This historic Auster was built for the RAF as Mk.II MZ105 in Dec 42 but was retained by British Taylorcraft for testing until converted to Mk.III standard in April 44. Shipped engineless to Australia in Jul-Sep 44 to become the RAAF's first Auster, A11-1, on 2 Oct 44 fitted with a local-production Gipsy Major. SOC 10 Mar 60 to Nth Qld Flying Club, Cairns, becoming VH-SNI 23 Sep 60. Various owners and periods of inactivity until 1967. Fully and beautifully restored, ff 22 Feb 02.
This aircraft was built for the RAF as NJ820 but transferred to the RAAF in 1944, becoming A11-33. It was civilianised in Aug 1949, becoming VH-BDM. Seen here at the Antique Aeroplane Association of Australia's Auster Rally.
This Terrier belongs to the President of the Antique Aeroplane Association of Australia and attended the Association's Auster Rally at a dry and dusty Wentworth. The last 'true' Auster, the Beagle Terrier was a civil conversion from the military Auster AOP.6. Only 45 Terrier 2s were built, 64 Terriers in all, so this is a fairly rare aircraft.
Looking due west down the 1830 m Runway 27. During the Second World War Mildura was a major fighter OTU and you can still make out the original third cross runway. In more recent times, Mildura was the base for Murray Valley Airlines, later Southern Australia Airlines.
The Aiglet Trainer is an aerobatic version of the Auster with shorter wings. This one came to Australia in June 1954, being the former G-AMOV. After spending 15 years mainly in outback Queensland, it was withdrawn from service in 1969. Following restoration it was re-registered on 14 March 1988. Based in Ballarat, it's seen here shutting down on arrival at the Antique Aeroplane Association's Auster Rally.
This 1948-model Voyager dropped in to the Antique Aeroplane Association of Australia's Auster Rally en route on the long trip from Perth to a new home in New South Wales.It was first registered in Australia on 28 November 1995. Note how the registration is cleverly shaped to resemble '108'!
Originally built as an Auster Mk V for the RAF, serial TW371. Shipped to Arkonam, India, then post-war to Iwakuni, Japan. Imported to Australia 1952 and civilianised as an Auster 5, registered VH-AZV. Withdrawn from use in 1972, however had not flown since 1967. Restored by Dave Friday and Ron Molloy and re-registered as VH-ATS on 16 October 2000. First post-restoraton flight 2007.
This Aiglet was originally registered as VH-KAW to the Australian Auster agents, Kingsford Smith Aviation Service, at Bankstown on 18 May 51. A month later it was sold to a private owner, and changed hands again a month after that. It was struck off the Register on 8 March 57 but re-registered as VH-WFA on 9 Aug that year to Wagga Air Taxi & Flying School. From 15 June 63 it was re-registered again as VH-WWG and passed through a succession of private owners.
The Aiglet Trainer is an aerobatic version of the Auster with shorter wings. This one came to Australia in June 1954, being the former G-AMOV. After spending 15 years mainly in outback Queensland, it was withdrawn from service in 1969. Following restoration it was re-registered on 14 March 1988. Based in Ballarat, it's seen here arriving at the Antique Aeroplane Association's Auster Rally.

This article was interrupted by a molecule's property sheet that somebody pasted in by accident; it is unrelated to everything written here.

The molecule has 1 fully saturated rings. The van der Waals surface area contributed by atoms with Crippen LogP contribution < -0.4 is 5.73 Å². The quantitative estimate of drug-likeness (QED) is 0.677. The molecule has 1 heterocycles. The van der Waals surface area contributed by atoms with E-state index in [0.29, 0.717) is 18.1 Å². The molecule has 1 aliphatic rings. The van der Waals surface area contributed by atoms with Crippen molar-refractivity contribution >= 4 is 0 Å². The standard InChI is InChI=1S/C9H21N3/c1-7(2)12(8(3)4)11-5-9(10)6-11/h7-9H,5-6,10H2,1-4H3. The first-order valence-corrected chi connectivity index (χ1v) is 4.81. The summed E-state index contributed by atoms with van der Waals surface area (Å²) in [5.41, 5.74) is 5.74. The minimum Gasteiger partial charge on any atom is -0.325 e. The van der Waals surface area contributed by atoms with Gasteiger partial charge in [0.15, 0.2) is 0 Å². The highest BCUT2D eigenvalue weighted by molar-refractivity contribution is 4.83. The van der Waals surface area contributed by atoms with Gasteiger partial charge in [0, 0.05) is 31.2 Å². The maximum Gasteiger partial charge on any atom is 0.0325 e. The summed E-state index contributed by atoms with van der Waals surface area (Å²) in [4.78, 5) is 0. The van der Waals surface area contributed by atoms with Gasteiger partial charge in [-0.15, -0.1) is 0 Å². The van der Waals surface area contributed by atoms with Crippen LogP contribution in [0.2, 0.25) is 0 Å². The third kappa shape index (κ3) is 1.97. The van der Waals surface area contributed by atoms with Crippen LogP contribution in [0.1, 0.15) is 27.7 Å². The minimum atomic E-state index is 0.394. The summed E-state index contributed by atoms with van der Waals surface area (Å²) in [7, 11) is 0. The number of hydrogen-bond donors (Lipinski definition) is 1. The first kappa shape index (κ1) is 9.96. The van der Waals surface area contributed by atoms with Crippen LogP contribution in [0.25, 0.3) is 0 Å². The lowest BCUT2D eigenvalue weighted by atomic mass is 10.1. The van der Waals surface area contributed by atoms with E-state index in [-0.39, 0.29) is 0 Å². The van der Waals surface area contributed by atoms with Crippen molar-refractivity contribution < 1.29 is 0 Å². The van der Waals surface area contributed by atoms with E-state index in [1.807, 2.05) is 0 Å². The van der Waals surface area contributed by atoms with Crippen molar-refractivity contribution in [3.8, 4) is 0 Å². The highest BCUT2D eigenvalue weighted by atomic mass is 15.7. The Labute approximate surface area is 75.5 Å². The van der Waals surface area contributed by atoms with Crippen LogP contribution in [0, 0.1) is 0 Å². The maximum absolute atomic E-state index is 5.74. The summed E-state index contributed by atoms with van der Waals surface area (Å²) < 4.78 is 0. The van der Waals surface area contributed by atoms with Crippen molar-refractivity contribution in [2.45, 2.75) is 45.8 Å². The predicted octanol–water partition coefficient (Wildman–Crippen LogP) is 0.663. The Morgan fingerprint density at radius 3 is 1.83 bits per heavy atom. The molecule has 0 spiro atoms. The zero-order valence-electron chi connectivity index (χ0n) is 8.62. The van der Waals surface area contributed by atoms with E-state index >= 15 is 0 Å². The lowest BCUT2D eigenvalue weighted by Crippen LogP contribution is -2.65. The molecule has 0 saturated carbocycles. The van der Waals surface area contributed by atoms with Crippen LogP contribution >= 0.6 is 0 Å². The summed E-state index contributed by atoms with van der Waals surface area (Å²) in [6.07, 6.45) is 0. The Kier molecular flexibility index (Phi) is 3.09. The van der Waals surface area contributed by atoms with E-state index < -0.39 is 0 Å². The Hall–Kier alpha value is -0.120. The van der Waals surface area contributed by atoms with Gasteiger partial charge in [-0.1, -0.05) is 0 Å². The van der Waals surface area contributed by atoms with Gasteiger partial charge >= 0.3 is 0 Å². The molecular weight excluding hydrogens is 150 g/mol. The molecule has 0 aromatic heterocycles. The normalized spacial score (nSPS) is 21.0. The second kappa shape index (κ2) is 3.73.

'Dorothy May' at the Antique Aeroplane Association of Australia's Auster Rally. Imported in 1953, this aircraft was somewhat unusual for an Aussie Auster in not being new - it was the former G-AIBL. It served for a time in the 1960s with the Illawarra Flying School in NSW. Based at Tyabb during the '90s, it is now resident in SA.
The Adventurer was basically a four-seat Autocrat developed for Australia and New Zealand, using war-surplus Australian-production Gipsy Majors. This one was manufactured in 1950 and shipped to Australia engineless where Kingsford Smith Aviation Service, Sydney, fitted the engine. It was first registered on 31 July 1951. It's seen here at the Antique Aeroplane Association of Australia's Auster Rally.
It's pretty good when you can park a visiting Aerobat in the back yard, as my friends Colin and Jenny can! This 1970-model was first registered in Australia on 4 January 1972 and is currently based at Albury. It's the fourth aircraft to carry this rego, the others being a Skylane, a Skywagon and a Pawnee, not to mention a C-47 during the War that was allocated the radio callsign VHCDW.
This Archer was originally built as a J.2 Arrow and registered G-AIGW on 22 October 1946. Shipped to Australia in May 1947, it became VH-BDE. The Australian Auster agents Kingsford Smith Aviation Service converted this aircraft to J.4 Archer standard in April 1957 and re-registered it VH-KFB the following year. It was substantially damaged at Canberra in October 1958 and was laid up for some time. Following rebuild it became VH-CRR in September 1961.
This lovely Autocar was first registered in Australia, new, on 20 June 1955. In the 1960s it spent some time with the Keith Aero Club in South Australia. Today it's based at Mount Gambier and is seen here at the Antique Aeroplane Association of Australia's Auster Rally.
The Register records this aircraft has having been first registered on 3 September 1959, however Eddie Coates has a photo (and memories) of it when it was based in Launceston, Tas, in the early 50s. In any case, it's now based in NSW and still looking very nice! Photographed here at the Antique Aeroplane Association of Australia's Auster Rally.
This Chippie is ex RAF Rhodesian Air Training Group which means that it did not serve in the UK but was supplied new to Rhodesia with 69 others. However it appears never to have been assembled in Rhodesia as it was sold with nil hours flown via DH South Africa to Australia. One of the original three Chipmunks acquired by the Royal Victorian Aero Club and registered VH-RVZ in September 1954. Sold in 1965 and became VH-RTW.